By: Anna Junko, Section Editor for Student Literature and Art (email@example.com)
Don’t be embarrassed if you have some questions about Bitcoin. This new currency—introduced in 2009—has many consumers puzzled, and recent negative headlines only make it more confusing.
But seriously – why would anybody use Bitcoin?
Well, some consider currency in its present form problematic. First, it is public. Unless you only use cash and don’t utilize banks, there is a fairly public record of your financial activity.
Second, credit card transactions and processing fees are expensive for merchants. These costs drive up the price of products and services. Some people want a way to avoid the cost and publicity of banks and governments, and this is where Bitcoin comes in.
Bitcoin is a new kind of money that, according to Bitcoin.org, “uses peer-to-peer technology to operate with no central authority or banks.” Although using Bitcoin is similar to Paypal, it differs in two main ways: it is de-centralized and functions as its own currency. Paypal, unlike Bitcoin, must use currency such as the U.S. dollar, and is still dependent on financial institutions. Instead of traditional methods of purchase, users buy Bitcoin through “Bitcoin exchanges,” which allow them to purchase Bitcoin with other currencies. Users then store Bitcoins in a “digital wallet,” which exists in the cloud or on an individual’s computer.
An unknown person with the alias Satoshi Nakomoto introduced Bitcoin in 2009 as open source software. Users send payments through digitally signed messages to the user network. They do not have to reveal their names or locations when using Bitcoin. Many argue that digital currency protects privacy in an age where financial privacy is almost impossible. Each Bitcoin transaction is recorded in a public log, but users are only identified by their wallet IDs.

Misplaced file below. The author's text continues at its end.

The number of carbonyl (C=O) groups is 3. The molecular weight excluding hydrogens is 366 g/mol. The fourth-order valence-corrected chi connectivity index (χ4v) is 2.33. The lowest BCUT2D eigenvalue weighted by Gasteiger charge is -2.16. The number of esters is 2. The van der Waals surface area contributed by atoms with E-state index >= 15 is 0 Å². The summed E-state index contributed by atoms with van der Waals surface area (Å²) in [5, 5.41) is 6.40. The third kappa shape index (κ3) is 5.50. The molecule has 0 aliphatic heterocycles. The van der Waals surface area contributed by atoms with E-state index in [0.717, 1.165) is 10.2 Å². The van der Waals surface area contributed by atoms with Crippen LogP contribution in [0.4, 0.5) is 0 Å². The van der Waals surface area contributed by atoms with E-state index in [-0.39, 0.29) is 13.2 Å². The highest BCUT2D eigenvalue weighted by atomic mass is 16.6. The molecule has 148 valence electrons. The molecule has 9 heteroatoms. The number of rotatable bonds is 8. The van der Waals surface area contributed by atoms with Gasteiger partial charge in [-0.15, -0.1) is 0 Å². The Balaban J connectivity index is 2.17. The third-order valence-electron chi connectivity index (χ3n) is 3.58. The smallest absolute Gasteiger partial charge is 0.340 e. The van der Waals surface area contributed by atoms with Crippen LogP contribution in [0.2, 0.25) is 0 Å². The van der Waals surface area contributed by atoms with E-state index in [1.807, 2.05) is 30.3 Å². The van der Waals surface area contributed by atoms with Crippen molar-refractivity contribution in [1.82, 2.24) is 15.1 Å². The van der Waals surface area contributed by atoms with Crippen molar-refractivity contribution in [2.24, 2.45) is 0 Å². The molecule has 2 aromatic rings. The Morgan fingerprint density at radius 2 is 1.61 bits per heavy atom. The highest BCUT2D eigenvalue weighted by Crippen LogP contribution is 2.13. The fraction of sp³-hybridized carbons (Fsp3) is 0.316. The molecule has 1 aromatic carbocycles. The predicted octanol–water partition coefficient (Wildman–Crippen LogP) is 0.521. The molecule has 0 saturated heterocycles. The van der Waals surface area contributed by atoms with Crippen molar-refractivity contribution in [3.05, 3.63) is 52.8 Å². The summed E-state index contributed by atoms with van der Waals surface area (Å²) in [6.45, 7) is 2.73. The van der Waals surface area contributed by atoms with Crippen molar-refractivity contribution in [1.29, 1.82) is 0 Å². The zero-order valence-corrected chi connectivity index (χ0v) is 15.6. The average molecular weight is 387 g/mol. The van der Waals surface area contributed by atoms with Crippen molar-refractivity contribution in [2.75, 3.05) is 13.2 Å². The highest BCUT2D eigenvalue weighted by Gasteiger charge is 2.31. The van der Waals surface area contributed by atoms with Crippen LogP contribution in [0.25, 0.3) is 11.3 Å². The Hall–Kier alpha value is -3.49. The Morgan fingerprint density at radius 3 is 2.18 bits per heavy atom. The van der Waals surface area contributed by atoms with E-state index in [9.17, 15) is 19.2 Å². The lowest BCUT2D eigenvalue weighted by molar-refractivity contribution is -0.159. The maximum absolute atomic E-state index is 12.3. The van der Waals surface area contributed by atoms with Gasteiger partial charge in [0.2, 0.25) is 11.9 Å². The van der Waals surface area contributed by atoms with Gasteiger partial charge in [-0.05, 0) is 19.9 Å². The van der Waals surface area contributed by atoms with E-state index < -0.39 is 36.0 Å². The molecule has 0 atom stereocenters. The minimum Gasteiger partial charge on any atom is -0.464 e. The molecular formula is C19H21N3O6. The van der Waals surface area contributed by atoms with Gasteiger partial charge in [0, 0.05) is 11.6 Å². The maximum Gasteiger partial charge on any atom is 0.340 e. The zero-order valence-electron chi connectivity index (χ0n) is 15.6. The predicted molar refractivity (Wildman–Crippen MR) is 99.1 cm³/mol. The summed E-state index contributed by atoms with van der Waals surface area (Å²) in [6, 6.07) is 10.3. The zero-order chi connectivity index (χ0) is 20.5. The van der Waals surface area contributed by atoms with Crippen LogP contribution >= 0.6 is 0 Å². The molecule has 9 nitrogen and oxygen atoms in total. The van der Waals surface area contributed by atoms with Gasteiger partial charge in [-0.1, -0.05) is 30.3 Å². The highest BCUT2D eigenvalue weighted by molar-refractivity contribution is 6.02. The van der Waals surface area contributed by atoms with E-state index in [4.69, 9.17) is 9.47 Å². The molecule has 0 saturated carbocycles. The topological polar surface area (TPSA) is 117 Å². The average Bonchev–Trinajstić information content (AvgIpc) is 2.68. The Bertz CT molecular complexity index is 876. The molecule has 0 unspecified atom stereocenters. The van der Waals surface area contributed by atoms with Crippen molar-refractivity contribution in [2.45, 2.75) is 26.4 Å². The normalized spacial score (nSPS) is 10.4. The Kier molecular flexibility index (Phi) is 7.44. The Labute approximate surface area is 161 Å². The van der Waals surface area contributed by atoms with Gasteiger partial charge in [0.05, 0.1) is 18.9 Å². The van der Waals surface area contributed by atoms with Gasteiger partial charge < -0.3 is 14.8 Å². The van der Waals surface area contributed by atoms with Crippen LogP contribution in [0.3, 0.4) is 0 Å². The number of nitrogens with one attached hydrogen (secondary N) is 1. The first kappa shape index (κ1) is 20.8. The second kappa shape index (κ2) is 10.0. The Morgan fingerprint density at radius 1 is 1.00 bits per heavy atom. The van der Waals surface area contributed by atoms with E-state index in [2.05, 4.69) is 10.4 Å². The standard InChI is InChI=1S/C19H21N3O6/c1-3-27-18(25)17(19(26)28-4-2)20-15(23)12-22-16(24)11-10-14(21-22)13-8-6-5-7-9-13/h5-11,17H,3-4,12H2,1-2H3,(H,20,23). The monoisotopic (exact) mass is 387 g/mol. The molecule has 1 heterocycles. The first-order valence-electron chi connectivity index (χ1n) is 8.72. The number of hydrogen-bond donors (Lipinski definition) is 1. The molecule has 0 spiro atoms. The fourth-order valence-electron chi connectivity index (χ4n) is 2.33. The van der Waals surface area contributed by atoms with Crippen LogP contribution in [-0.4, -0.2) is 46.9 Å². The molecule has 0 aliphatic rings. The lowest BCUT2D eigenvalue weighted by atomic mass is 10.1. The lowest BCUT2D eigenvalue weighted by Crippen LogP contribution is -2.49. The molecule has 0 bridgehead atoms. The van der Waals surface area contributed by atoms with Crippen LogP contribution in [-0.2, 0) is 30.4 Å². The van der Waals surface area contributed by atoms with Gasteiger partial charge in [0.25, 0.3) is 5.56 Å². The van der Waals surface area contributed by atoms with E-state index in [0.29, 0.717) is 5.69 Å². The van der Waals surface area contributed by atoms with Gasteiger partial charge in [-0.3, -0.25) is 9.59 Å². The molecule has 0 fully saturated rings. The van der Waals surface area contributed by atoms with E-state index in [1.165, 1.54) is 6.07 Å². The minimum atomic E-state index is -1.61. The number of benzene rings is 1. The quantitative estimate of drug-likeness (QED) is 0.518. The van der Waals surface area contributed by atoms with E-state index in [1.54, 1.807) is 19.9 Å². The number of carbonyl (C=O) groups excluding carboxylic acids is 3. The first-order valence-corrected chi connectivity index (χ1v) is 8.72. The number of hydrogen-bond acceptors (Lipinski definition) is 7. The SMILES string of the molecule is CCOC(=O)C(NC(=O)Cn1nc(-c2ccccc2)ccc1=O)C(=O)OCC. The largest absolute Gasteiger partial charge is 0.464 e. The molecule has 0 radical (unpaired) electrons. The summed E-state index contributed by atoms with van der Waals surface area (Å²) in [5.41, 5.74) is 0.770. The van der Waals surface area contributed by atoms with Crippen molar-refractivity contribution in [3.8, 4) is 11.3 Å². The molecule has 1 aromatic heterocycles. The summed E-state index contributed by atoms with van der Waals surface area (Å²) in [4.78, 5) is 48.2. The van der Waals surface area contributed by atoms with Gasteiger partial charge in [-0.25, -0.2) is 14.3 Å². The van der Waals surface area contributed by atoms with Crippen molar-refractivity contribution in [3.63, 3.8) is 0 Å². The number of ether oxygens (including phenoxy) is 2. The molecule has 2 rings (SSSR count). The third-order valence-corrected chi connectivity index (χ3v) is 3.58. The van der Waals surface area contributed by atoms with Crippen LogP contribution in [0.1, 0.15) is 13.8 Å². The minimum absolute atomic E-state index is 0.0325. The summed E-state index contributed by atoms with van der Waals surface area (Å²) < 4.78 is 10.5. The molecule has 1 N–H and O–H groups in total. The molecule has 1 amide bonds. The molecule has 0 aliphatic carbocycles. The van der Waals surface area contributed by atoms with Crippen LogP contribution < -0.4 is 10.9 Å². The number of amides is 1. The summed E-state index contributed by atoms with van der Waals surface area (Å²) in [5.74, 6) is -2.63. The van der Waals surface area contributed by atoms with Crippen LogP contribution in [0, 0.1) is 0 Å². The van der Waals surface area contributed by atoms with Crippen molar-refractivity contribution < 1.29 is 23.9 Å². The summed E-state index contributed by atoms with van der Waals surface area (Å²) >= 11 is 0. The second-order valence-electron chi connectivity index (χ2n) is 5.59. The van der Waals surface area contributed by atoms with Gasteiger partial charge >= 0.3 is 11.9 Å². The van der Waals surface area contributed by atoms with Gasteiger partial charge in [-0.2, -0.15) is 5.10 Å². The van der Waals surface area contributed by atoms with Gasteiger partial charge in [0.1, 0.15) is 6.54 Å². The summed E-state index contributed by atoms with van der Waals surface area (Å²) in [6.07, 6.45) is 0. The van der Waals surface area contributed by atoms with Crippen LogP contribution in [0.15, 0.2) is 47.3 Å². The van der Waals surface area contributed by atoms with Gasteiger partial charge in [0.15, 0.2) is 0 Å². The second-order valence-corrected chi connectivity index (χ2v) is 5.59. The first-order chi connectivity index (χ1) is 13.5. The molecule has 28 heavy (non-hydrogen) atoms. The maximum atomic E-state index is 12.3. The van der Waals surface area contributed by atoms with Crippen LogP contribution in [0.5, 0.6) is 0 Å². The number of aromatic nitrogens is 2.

Critics, however, are skeptical about Bitcoin’s erratic market price and say that it is vulnerable to theft or fraud. Bitcoin.org even warns, “Bitcoin should be seen as a high-risk asset, and you should never store money that you cannot afford to lose with Bitcoin.” Between June and October 2011, Bitcoin lost 90 percent of its value.
The latest calamity was the most devastating of all Bitcoin gaffes. On Feb. 24, the Bitcoin exchange seemed to be on the verge of collapse after a document communicated in the Bitcoin world asserted that 744,000 had gone missing in a theft gone unnoticed for years. Critics lashed out at Mt. Gox, the largest Bitcoin exchange, for its lack of security. Executives at other Bitcoin exchanges asserted that the “tragic violation of the trust of users of Mt. Gox was the result of one company’s abhorrent actions, and does not reflect the resilience or value of Bitcoin and the digital currency industry.”
Bitcoin has been making negative headlines for months. Chief executive Charlie Shrem has been accused of money laundering—authorities arrested Shrem for allegedly selling Bitcoins to people trying to buy and sell on the seedy Silk Road website—and on Feb. 28th, Amber Ratke, a 28-year-old Bitcoin executive, was found dead of apparent suicide in Singapore.
The FDIC does not insure Bitcoin, and because it is mostly unregulated, governments are worried about the effect it will have on their currency control. The future of Bitcoin is uncertain, and even though the famous Winklevoss twins (who asserted that Facebook was actually their idea) purchased their space visits with Bitcoin, nobody recommends that average individuals invest just yet.